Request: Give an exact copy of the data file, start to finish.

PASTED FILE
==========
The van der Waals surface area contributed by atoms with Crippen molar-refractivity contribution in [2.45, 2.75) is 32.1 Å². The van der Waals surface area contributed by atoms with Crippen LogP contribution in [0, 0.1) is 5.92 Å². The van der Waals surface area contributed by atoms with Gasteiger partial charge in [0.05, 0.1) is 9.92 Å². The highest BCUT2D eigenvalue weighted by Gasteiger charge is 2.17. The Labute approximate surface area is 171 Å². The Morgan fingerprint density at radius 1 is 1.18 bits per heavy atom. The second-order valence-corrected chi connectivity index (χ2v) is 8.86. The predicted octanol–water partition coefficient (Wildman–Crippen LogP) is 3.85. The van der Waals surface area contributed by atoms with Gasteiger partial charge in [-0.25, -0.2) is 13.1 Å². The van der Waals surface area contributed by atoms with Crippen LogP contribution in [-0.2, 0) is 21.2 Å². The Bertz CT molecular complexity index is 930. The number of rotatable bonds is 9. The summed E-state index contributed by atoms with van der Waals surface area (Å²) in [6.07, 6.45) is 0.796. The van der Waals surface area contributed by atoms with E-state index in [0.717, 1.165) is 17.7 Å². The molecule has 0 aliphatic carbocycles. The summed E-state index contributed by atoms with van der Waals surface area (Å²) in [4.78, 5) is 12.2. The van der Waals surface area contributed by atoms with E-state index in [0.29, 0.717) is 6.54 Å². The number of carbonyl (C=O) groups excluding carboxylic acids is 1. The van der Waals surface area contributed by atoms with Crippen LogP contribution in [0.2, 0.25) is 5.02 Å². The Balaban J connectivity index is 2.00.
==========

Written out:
The van der Waals surface area contributed by atoms with Crippen molar-refractivity contribution in [2.45, 2.75) is 32.1 Å². The van der Waals surface area contributed by atoms with Crippen LogP contribution in [0, 0.1) is 5.92 Å². The van der Waals surface area contributed by atoms with Gasteiger partial charge in [0.05, 0.1) is 9.92 Å². The highest BCUT2D eigenvalue weighted by Gasteiger charge is 2.17. The Labute approximate surface area is 171 Å². The Morgan fingerprint density at radius 1 is 1.18 bits per heavy atom. The second-order valence-corrected chi connectivity index (χ2v) is 8.86. The predicted octanol–water partition coefficient (Wildman–Crippen LogP) is 3.85. The van der Waals surface area contributed by atoms with Gasteiger partial charge in [-0.25, -0.2) is 13.1 Å². The van der Waals surface area contributed by atoms with Crippen LogP contribution in [-0.2, 0) is 21.2 Å². The Bertz CT molecular complexity index is 930. The number of rotatable bonds is 9. The summed E-state index contributed by atoms with van der Waals surface area (Å²) in [6.07, 6.45) is 0.796. The van der Waals surface area contributed by atoms with E-state index in [0.717, 1.165) is 17.7 Å². The molecule has 0 aliphatic carbocycles. The summed E-state index contributed by atoms with van der Waals surface area (Å²) in [4.78, 5) is 12.2. The van der Waals surface area contributed by atoms with E-state index in [0.29, 0.717) is 6.54 Å². The number of carbonyl (C=O) groups excluding carboxylic acids is 1. The van der Waals surface area contributed by atoms with Crippen LogP contribution in [0.2, 0.25) is 5.02 Å². The Balaban J connectivity index is 2.00.